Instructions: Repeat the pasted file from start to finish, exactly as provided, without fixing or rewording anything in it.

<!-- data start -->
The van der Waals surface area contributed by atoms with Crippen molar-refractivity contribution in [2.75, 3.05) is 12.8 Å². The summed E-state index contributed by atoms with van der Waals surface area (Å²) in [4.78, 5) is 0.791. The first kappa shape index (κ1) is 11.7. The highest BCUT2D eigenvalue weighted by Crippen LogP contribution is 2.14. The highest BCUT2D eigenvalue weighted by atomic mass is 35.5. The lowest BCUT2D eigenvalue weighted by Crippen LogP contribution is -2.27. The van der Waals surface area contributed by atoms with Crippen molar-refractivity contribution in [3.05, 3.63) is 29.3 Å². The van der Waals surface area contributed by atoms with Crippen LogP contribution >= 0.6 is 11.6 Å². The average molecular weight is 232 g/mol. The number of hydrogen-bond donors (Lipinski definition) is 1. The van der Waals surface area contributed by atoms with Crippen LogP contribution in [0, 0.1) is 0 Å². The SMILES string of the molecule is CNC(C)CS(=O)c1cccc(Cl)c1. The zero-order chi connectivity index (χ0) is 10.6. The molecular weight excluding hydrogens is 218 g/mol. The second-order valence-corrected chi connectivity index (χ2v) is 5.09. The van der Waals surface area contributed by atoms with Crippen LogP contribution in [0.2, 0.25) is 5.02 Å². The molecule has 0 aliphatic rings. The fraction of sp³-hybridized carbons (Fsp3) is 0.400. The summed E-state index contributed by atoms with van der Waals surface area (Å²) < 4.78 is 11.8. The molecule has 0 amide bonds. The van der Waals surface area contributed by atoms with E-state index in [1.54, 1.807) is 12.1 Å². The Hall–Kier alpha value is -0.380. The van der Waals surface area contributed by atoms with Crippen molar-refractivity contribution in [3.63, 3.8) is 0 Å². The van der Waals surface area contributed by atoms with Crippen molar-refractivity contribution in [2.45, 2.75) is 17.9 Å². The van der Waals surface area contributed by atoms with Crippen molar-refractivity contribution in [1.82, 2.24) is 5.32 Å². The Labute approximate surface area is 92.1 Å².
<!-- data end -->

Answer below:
The van der Waals surface area contributed by atoms with Crippen molar-refractivity contribution in [2.75, 3.05) is 12.8 Å². The summed E-state index contributed by atoms with van der Waals surface area (Å²) in [4.78, 5) is 0.791. The first kappa shape index (κ1) is 11.7. The highest BCUT2D eigenvalue weighted by Crippen LogP contribution is 2.14. The highest BCUT2D eigenvalue weighted by atomic mass is 35.5. The lowest BCUT2D eigenvalue weighted by Crippen LogP contribution is -2.27. The van der Waals surface area contributed by atoms with Crippen molar-refractivity contribution in [3.05, 3.63) is 29.3 Å². The van der Waals surface area contributed by atoms with Crippen LogP contribution >= 0.6 is 11.6 Å². The average molecular weight is 232 g/mol. The number of hydrogen-bond donors (Lipinski definition) is 1. The van der Waals surface area contributed by atoms with Crippen LogP contribution in [0, 0.1) is 0 Å². The SMILES string of the molecule is CNC(C)CS(=O)c1cccc(Cl)c1. The zero-order chi connectivity index (χ0) is 10.6. The molecular weight excluding hydrogens is 218 g/mol. The second-order valence-corrected chi connectivity index (χ2v) is 5.09. The van der Waals surface area contributed by atoms with Crippen LogP contribution in [0.2, 0.25) is 5.02 Å². The molecule has 0 aliphatic rings. The fraction of sp³-hybridized carbons (Fsp3) is 0.400. The summed E-state index contributed by atoms with van der Waals surface area (Å²) < 4.78 is 11.8. The molecule has 0 amide bonds. The van der Waals surface area contributed by atoms with E-state index in [1.54, 1.807) is 12.1 Å². The Hall–Kier alpha value is -0.380. The van der Waals surface area contributed by atoms with Crippen molar-refractivity contribution in [3.63, 3.8) is 0 Å². The van der Waals surface area contributed by atoms with Crippen molar-refractivity contribution in [2.45, 2.75) is 17.9 Å². The van der Waals surface area contributed by atoms with Crippen molar-refractivity contribution in [1.82, 2.24) is 5.32 Å². The Labute approximate surface area is 92.1 Å².